The College Endowment Tax is More Dangerous Than You Think

There’s no shortage of items to criticize in the newly passed tax bill. Of these, the college endowment tax merits special attention. The bill imposes an excise tax of 1.4% on colleges with endowments worth over $500,000 per student. If you think that sounds like a nonpartisan formulation, think again: this tax imposed by Republicans will fall on some 27 wealthy private institutions, most of which (no coincidence) are known for their overwhelmingly liberal student bodies.

The excise tax isn’t a practical measure or a necessary revenue generator. It’s punitive. Of course, there’s much in contemporary politics that is strictly vindictive, or spiteful. An excise tax on colleges should be a particularly worrying development nonetheless because it indicates a new willingness to impose these vindictive and pointless measures on something that was once a bipartisan American value: higher education.

Conservative resentment against institutions of higher education has been brewing for many years. Colleges, especially elite institutions, tend to lean left – and there’s been no shortage of conservative pundits spewing absolute claptrap about how such institutions are brainwashing students into liberal hippies, pushing a “special snowflake” mentality on students, suppressing conservative viewpoints, etc. Colleges also underrepresent rural students, an increasingly salient point as the urban-rural divide comes to the fore of American politics.

But the attack on college has escalated to something more than standard talking points on conservative morning news.

That’s dangerous. A 1.4% tax on a few institutions may seem a paltry drop in an ocean of political complaints – but it’s one menacing drop.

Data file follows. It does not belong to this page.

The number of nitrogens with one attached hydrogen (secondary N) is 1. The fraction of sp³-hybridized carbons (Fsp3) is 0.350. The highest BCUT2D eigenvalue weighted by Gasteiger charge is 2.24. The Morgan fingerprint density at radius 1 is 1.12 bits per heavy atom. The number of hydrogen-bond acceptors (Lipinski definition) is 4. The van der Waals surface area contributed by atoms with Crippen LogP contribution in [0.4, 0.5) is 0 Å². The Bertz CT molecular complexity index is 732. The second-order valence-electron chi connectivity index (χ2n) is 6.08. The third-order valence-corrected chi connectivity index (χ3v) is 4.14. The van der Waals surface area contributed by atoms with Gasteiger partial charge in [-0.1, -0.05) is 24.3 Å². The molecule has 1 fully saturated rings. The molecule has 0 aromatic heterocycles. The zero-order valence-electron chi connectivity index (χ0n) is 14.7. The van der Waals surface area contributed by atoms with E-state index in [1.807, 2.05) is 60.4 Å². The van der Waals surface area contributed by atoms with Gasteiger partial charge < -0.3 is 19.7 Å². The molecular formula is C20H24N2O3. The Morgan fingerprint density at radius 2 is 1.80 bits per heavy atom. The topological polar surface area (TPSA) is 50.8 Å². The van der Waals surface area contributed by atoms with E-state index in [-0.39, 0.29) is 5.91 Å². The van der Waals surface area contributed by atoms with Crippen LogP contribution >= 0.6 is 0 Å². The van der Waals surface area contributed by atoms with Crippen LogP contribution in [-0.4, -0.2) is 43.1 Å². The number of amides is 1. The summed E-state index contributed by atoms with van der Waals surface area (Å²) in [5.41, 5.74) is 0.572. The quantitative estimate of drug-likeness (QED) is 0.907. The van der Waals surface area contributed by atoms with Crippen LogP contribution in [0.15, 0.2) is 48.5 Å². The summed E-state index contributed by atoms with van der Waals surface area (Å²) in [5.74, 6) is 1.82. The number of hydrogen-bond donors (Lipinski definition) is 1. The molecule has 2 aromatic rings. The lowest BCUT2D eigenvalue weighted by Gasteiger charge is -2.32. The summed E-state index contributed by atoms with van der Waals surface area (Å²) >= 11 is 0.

Politicizing college is an absolute travesty; college isn’t supposed to be a liberal extravagance. The American college system is the best in the world, and a quintessential part of the American Dream – a stepping stone to higher things and extraordinary opportunities. It is bound up in a basic value which transcends partisanship, a value which ought to grant it immunity from these ridiculous, petty legislative measures.

Instead it has been transformed into a symbol of inaccessible liberal elitism, and therefore fair game for conservative attacks, like the excise tax. The politicization of higher education poses two serious dangers for American universities. The first is practical, the other principled.

Punitive measures against America’s most elite institutions may signal more to come. That should have us all worried. Today’s lawmakers may not be able to accomplish much, but inflicting unnecessary damage is clearly well within their capabilities. Further legislative attacks, whether they materialize within the next four years or the next thirty, could materially damage the quality of America’s best universities, and drain their wallets. An uncertain political environment is dangerous for colleges in of itself. That’s a substantial risk to the preeminence of the American university system, and an obvious concern for us all.

The second risk is that education itself becomes a predominantly liberal value. Higher education’s social value is part and parcel of the American Dream; university is a necessary step to achieving success in a wide range of sought-after professions. The idea of the American Dream is ludicrous without a highly competitive and highly regarded university system, with the financial means to provide robust need-based aid. If higher education is unceremoniously shoved off of its bipartisan pedestal, it’ll be American values that are damaged.

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